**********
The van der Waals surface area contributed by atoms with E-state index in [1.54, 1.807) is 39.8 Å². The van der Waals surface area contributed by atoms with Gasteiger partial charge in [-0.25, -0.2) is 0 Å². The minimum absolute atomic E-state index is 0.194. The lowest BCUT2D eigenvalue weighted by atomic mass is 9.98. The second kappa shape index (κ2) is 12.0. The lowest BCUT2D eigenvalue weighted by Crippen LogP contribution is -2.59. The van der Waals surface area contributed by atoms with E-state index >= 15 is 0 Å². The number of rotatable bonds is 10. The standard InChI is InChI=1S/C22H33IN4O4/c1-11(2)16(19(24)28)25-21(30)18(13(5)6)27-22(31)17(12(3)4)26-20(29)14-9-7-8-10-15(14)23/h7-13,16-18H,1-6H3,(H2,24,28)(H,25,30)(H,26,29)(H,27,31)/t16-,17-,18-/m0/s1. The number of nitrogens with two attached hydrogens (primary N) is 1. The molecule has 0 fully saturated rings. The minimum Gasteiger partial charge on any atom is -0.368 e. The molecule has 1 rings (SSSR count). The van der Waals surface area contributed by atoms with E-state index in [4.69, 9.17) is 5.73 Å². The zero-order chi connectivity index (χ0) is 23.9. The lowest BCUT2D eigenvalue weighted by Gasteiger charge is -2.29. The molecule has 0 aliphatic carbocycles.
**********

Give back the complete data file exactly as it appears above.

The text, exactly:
The van der Waals surface area contributed by atoms with E-state index in [1.54, 1.807) is 39.8 Å². The van der Waals surface area contributed by atoms with Gasteiger partial charge in [-0.25, -0.2) is 0 Å². The minimum absolute atomic E-state index is 0.194. The lowest BCUT2D eigenvalue weighted by atomic mass is 9.98. The second kappa shape index (κ2) is 12.0. The lowest BCUT2D eigenvalue weighted by Crippen LogP contribution is -2.59. The van der Waals surface area contributed by atoms with E-state index >= 15 is 0 Å². The number of rotatable bonds is 10. The standard InChI is InChI=1S/C22H33IN4O4/c1-11(2)16(19(24)28)25-21(30)18(13(5)6)27-22(31)17(12(3)4)26-20(29)14-9-7-8-10-15(14)23/h7-13,16-18H,1-6H3,(H2,24,28)(H,25,30)(H,26,29)(H,27,31)/t16-,17-,18-/m0/s1. The number of nitrogens with two attached hydrogens (primary N) is 1. The molecule has 0 fully saturated rings. The minimum Gasteiger partial charge on any atom is -0.368 e. The molecule has 1 rings (SSSR count). The van der Waals surface area contributed by atoms with E-state index in [4.69, 9.17) is 5.73 Å². The zero-order chi connectivity index (χ0) is 23.9. The lowest BCUT2D eigenvalue weighted by Gasteiger charge is -2.29. The molecule has 0 aliphatic carbocycles.